September 15, 2014

Cornell Exceeds $4.75 Billion Fundraising Campaign Goal

Print More


Cornell has surpassed its $4.75 billion fundraising goal for its “Cornell Now” campaign more than a year ahead of schedule, a feat that administrators say shows alumni support for the University’s 21st century mission.

By June 30, Cornell raised $4.79 billion dollars for the campaign — which aims to fundraise for the University’s “top strategic priorities” — since President David Skorton kicked off the campaign in 2006, according to the University.

In a statement, Skorton said he is grateful to everyone who helped the University reach “this remarkable milestone” during Cornell’s sesquicentennial year.

“I pledge to use these funds — and to seek more support — for our students, faculty, programs and facilities,” Skorton said. “Philanthropy gives us a much-needed edge as we strive for greater excellence, and it helps us withstand economic challenges to make Cornell accessible to the world’s best students.”

During the 2014 fiscal year, Cornell raised $732 million in cash gifts for the Ithaca campus, Weill Cornell Medical College and Cornell Tech, exceeding the 2013 total of $627 million by more than $100 million, according to the University.

As part of that, $54 million was raised for students and student programs, with $30 million of that amount going towards undergraduate and graduate student financial aid, according to the University. For faculty and program support, the University raised $427 million.

Charles Phlegar, vice president for alumni affairs and development, said the rising levels of donations suggest that “Cornell is building a tremendously diverse and robust community of supporters.”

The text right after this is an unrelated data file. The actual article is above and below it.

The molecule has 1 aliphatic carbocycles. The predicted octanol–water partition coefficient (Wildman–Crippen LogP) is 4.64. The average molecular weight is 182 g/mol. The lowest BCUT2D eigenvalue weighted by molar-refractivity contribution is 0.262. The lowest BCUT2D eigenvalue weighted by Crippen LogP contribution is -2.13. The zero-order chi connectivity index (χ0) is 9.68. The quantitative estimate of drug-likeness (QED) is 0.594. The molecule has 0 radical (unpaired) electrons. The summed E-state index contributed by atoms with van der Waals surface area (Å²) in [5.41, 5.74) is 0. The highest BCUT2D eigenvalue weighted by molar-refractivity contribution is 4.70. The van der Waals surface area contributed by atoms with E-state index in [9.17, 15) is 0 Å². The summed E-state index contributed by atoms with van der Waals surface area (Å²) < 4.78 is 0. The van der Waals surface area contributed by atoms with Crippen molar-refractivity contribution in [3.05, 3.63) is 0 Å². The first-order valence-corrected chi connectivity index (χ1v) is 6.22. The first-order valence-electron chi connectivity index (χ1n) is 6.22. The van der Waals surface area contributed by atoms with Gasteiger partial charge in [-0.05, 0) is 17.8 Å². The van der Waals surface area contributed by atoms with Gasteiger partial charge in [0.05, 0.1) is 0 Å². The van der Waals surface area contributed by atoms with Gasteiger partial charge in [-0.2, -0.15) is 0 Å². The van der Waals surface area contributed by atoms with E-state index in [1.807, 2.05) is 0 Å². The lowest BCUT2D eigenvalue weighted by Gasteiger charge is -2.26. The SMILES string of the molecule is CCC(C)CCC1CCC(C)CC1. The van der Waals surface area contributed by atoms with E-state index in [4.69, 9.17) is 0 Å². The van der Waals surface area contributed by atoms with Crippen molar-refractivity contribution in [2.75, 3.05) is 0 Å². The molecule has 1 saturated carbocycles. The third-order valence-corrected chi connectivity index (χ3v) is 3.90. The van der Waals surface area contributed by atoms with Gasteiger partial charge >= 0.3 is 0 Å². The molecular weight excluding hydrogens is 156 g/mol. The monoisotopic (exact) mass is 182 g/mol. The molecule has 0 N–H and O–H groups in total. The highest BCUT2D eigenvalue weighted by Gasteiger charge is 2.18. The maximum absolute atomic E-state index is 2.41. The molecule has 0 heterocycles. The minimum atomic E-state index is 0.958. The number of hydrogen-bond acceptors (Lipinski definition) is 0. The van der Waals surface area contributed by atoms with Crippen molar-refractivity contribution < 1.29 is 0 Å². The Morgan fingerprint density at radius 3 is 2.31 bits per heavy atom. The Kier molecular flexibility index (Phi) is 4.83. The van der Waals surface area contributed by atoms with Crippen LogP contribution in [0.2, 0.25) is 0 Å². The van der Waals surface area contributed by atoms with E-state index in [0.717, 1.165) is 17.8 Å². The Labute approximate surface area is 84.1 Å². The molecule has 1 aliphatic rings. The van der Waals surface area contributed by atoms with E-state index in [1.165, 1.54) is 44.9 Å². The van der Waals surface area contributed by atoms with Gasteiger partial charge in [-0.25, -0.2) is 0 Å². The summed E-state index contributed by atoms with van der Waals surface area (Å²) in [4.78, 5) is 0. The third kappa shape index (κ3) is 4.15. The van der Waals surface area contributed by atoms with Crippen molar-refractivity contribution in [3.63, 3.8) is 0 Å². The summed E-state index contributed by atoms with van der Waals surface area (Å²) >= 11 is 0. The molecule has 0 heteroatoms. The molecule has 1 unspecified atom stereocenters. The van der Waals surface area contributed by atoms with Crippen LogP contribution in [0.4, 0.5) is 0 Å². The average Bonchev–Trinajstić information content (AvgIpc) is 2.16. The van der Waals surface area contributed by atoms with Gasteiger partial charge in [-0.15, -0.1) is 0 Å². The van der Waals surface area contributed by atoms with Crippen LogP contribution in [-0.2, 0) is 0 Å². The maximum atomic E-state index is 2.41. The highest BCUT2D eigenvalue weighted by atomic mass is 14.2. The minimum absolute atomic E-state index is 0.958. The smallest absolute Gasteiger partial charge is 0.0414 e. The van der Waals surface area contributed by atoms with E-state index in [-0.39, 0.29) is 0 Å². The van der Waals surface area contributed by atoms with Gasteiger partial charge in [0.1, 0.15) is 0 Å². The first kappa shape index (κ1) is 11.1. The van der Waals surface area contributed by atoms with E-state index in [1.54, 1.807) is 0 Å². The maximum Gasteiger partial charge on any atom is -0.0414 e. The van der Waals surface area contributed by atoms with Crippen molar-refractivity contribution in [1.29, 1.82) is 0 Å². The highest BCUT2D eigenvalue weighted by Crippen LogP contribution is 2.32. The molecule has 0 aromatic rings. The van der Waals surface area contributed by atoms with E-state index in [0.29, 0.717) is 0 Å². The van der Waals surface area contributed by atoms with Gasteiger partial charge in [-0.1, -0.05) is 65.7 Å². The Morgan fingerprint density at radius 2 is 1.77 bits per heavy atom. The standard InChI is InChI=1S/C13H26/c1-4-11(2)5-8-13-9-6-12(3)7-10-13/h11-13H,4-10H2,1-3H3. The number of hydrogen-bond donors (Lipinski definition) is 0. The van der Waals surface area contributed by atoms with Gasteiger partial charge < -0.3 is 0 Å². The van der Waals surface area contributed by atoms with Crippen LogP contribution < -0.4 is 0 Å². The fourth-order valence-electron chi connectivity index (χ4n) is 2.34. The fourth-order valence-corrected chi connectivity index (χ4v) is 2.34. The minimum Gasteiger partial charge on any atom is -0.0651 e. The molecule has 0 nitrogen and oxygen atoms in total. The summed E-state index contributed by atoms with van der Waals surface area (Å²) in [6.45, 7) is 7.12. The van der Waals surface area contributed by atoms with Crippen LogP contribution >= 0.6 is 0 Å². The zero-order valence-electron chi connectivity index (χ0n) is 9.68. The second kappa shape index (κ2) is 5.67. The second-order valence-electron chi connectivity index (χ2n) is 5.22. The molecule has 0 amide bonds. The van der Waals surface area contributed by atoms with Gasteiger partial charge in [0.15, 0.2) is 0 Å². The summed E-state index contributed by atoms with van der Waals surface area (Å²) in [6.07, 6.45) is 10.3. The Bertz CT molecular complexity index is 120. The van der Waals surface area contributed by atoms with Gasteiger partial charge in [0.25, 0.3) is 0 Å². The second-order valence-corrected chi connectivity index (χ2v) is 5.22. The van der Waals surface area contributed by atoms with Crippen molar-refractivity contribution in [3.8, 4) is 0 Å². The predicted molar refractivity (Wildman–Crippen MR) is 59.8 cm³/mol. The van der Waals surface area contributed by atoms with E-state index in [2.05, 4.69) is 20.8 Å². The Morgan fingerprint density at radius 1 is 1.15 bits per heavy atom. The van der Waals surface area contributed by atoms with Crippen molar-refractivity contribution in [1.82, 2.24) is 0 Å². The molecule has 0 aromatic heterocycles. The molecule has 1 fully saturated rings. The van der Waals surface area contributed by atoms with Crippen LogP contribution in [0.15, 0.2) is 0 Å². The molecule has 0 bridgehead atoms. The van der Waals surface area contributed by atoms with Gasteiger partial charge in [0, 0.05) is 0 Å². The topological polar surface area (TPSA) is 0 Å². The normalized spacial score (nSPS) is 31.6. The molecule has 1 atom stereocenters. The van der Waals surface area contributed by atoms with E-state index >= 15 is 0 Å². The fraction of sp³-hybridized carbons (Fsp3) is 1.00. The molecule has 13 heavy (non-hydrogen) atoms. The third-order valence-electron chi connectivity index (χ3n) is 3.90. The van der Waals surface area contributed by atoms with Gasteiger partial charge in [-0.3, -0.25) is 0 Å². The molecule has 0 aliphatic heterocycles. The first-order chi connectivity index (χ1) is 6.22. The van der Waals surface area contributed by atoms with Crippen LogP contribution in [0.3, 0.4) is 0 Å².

“Every gift we receive today, no matter the size, will help Cornell respond to its biggest priorities in the future,” he said in an email. “Current-use gifts are used each year by our deans to fund critical immediate needs, and gifts to the endowment grow over time and provide a durable foundation.”

Phlegar added that these donations are “critical” in maintaining Ezra Cornell’s vision of “any person … any study” in the 21st century.

“This huge showing of support allows Cornell to invest as much as possible in areas of critical importance,” he said. “Our biggest campaign priorities continue to be increasing the level of undergraduate and graduate student financial aid we can offer, and building the next generation of top faculty who will shape the university’s performance well into the next century.”

According to the University, the Cornell Annual Fund raised $36.7 million in cash during the fiscal year 2014, which has exceeded its goal for the 12th year straight.

Joe Lyons ’98, director of the Cornell Annual Fund, said the funds will help a variety of University initiatives, including increasing financial aid and faculty renewal.

“Annual fund dollars help support every key priority at Cornell in some shape or another. They support our students, our faculty and allow our university leaders to make the most strategic investments by giving them ability to use the money where most needed,” he said.

More than 55,000 individuals donated to Cornell in 2014, which according to a University press release, is more than any previous year.

Lyons added that he thinks the campaign will continue to bring in money for the University until its completion in December 2015.

“I have great optimism that we will be able to keep the momentum going this year and beyond because our alumni, parents and friends are all in when it comes to ensuring Cornell has the resources needed to keep it the exceptional place that it has been the past 150 years for the next 150 years,” Lyons said.